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Trump budget official ordered hold on Ukraine aid after call: emails

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  • Officials in the Office of Management and Budget reportedly began ordering the Pentagon to freeze aid agreements to Ukraine around 90 minutes after President Donald Trump’s July 25 phone call with Ukrainian President Volodymyr Zelensky.
  • The phone call first came under harsh scrutiny in an anonymous whistleblower report, and was at the center of the House’s successful vote to impeach President Donald Trump on December 18 on charges of abuse of power and obstruction of Congress.
  • The order to freeze aid was revealed in a new trove of documents that were released by a court in response to a FOIA lawsuit after the impeachment vote, detailing an email sent shortly after the call in which OMB official Mike Duffey ordered Pentagon officials to not install new defense aid obligations. 
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President Donald Trump’s budget office appointees reportedly began ordering the Pentagon to hold aide to Ukraine approximately 90 minutes after Trump spoke with Ukrainian President Volodymyr Zelensky, according to newly released documents obtained by the Center for Public Integrity.

The newly released documents show a budget official’s email to select budget and Pentagon officials shortly after Trump’s July 25 phone call with Zelensky, in which Trump discussed former Vice President and fellow 2020 contender Joe Biden and his son and asked Zelensky to “do us a favor.”

Mike Duffey, Trump’s appointed associate director for national security programs in the Office of Management and Budget, wrote in an email that the administration was reviewing its plan to provide assistance to Ukraine, and ordered officials to not install new defense aid obligations. 

“Given the sensitive nature of the request, I appreciate your keeping that information closely held to those who need to know to execute direction,” Duffey wrote in an added note of concern.

The email was among 146 pages of heavily redacted emails obtained through a court order responding to a Freedom of Information Act request.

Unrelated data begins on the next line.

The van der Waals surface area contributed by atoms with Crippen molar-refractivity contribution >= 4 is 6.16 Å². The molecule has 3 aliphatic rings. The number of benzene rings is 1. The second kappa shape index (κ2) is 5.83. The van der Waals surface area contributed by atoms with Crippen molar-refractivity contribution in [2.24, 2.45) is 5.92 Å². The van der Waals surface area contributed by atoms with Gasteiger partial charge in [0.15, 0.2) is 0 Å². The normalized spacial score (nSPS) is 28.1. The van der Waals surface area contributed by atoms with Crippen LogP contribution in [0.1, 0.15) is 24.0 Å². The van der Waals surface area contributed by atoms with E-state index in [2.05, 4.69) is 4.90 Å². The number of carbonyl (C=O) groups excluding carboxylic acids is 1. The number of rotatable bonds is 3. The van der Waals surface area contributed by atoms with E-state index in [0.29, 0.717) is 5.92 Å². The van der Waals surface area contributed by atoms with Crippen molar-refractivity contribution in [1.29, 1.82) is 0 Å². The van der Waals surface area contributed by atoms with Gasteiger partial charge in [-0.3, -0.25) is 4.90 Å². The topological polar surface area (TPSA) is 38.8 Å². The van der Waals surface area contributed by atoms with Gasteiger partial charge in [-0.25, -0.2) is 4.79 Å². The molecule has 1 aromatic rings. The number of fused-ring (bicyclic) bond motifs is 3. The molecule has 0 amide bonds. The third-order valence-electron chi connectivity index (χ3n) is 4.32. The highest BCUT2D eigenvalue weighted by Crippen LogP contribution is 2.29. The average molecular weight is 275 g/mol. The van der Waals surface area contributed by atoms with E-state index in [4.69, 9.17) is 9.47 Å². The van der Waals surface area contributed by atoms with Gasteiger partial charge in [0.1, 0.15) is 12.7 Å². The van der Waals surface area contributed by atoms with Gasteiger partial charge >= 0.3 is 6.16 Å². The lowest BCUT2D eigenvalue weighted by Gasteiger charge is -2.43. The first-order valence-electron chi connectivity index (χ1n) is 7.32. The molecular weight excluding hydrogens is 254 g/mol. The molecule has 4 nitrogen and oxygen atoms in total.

Duffey was subpoenaed in October after he declined to testify voluntarily. Duffey defied the subpoena. 

However, he was at the center of testimony from Mark Sandy, the only OMB official to testify in the impeachment inquiry, who said Duffey had abruptly taken over authority in signing off on documents that concerned aid for Ukraine, which he said made his staff “surprised and they were concerned.”

Senate Minority Leader Chuck Schumer wrote on Twitter that the revelation of the email “is all the more reason why” Duffey should testify before the Senate as part of the impeachment inquiry.

The pause on aid was first introduced in a July 18 interagency meeting, in which Trump first announced the freeze and the administration told Congress the aid wasn’t granted because of an “interagency delay.” However, it’s unclear if Duffey’s email was an official action that would officially advance the announced hold based on the call.

The documents were released on December 20, in response to multiple Freedom of Information Act lawsuits from members of the public and third-party groups.

Impeachment proceedings will now continue in the Republican-majority Senate, which will hold a trial, and almost certainly acquit the president. Lawmakers have differed on how to approach the trial, but by law Trump will continue to hold office, only to be removed if at least two-thirds of the Senate vote to convict him. 

Read more:

Impeachment explained: No, it won’t nullify an election or allow a 3rd term

The best memes from Trump’s impeachment so far

Here’s what’s next for the Senate vote on impeachment

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